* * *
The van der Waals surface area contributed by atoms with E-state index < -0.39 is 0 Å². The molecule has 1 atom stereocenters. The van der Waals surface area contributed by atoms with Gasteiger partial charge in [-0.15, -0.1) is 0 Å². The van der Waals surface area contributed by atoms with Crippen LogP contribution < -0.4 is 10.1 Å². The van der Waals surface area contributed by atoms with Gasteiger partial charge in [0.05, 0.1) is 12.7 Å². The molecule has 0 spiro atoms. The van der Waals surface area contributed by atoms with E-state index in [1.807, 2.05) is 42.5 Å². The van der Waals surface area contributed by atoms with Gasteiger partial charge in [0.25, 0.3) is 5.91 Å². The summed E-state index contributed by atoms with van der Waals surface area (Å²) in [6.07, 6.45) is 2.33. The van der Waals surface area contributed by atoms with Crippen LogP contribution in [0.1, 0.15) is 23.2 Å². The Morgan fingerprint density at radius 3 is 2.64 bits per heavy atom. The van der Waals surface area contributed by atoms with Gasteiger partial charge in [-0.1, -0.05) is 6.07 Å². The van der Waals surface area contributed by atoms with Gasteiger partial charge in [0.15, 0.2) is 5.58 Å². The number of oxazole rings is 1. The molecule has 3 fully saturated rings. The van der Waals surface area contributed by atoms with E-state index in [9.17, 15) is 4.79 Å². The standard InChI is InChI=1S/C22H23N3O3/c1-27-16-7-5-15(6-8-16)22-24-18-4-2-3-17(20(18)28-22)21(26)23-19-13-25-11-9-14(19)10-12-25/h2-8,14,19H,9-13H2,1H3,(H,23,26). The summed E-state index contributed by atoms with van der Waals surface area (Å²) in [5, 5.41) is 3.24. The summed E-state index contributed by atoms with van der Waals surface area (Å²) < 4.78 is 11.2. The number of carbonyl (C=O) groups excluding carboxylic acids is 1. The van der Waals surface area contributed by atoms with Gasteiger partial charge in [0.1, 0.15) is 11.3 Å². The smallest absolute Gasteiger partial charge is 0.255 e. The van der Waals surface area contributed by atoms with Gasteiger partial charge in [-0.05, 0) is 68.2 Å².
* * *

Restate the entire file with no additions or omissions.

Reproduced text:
The van der Waals surface area contributed by atoms with E-state index < -0.39 is 0 Å². The molecule has 1 atom stereocenters. The van der Waals surface area contributed by atoms with Gasteiger partial charge in [-0.15, -0.1) is 0 Å². The van der Waals surface area contributed by atoms with Crippen LogP contribution < -0.4 is 10.1 Å². The van der Waals surface area contributed by atoms with Gasteiger partial charge in [0.05, 0.1) is 12.7 Å². The molecule has 0 spiro atoms. The van der Waals surface area contributed by atoms with E-state index in [1.807, 2.05) is 42.5 Å². The van der Waals surface area contributed by atoms with Gasteiger partial charge in [0.25, 0.3) is 5.91 Å². The summed E-state index contributed by atoms with van der Waals surface area (Å²) in [6.07, 6.45) is 2.33. The van der Waals surface area contributed by atoms with Crippen LogP contribution in [0.1, 0.15) is 23.2 Å². The Morgan fingerprint density at radius 3 is 2.64 bits per heavy atom. The van der Waals surface area contributed by atoms with Gasteiger partial charge in [-0.1, -0.05) is 6.07 Å². The van der Waals surface area contributed by atoms with Gasteiger partial charge in [0.15, 0.2) is 5.58 Å². The number of oxazole rings is 1. The molecule has 3 fully saturated rings. The van der Waals surface area contributed by atoms with E-state index in [9.17, 15) is 4.79 Å². The standard InChI is InChI=1S/C22H23N3O3/c1-27-16-7-5-15(6-8-16)22-24-18-4-2-3-17(20(18)28-22)21(26)23-19-13-25-11-9-14(19)10-12-25/h2-8,14,19H,9-13H2,1H3,(H,23,26). The summed E-state index contributed by atoms with van der Waals surface area (Å²) in [5, 5.41) is 3.24. The summed E-state index contributed by atoms with van der Waals surface area (Å²) < 4.78 is 11.2. The number of carbonyl (C=O) groups excluding carboxylic acids is 1. The van der Waals surface area contributed by atoms with Gasteiger partial charge in [0.1, 0.15) is 11.3 Å². The smallest absolute Gasteiger partial charge is 0.255 e. The van der Waals surface area contributed by atoms with Gasteiger partial charge in [-0.05, 0) is 68.2 Å².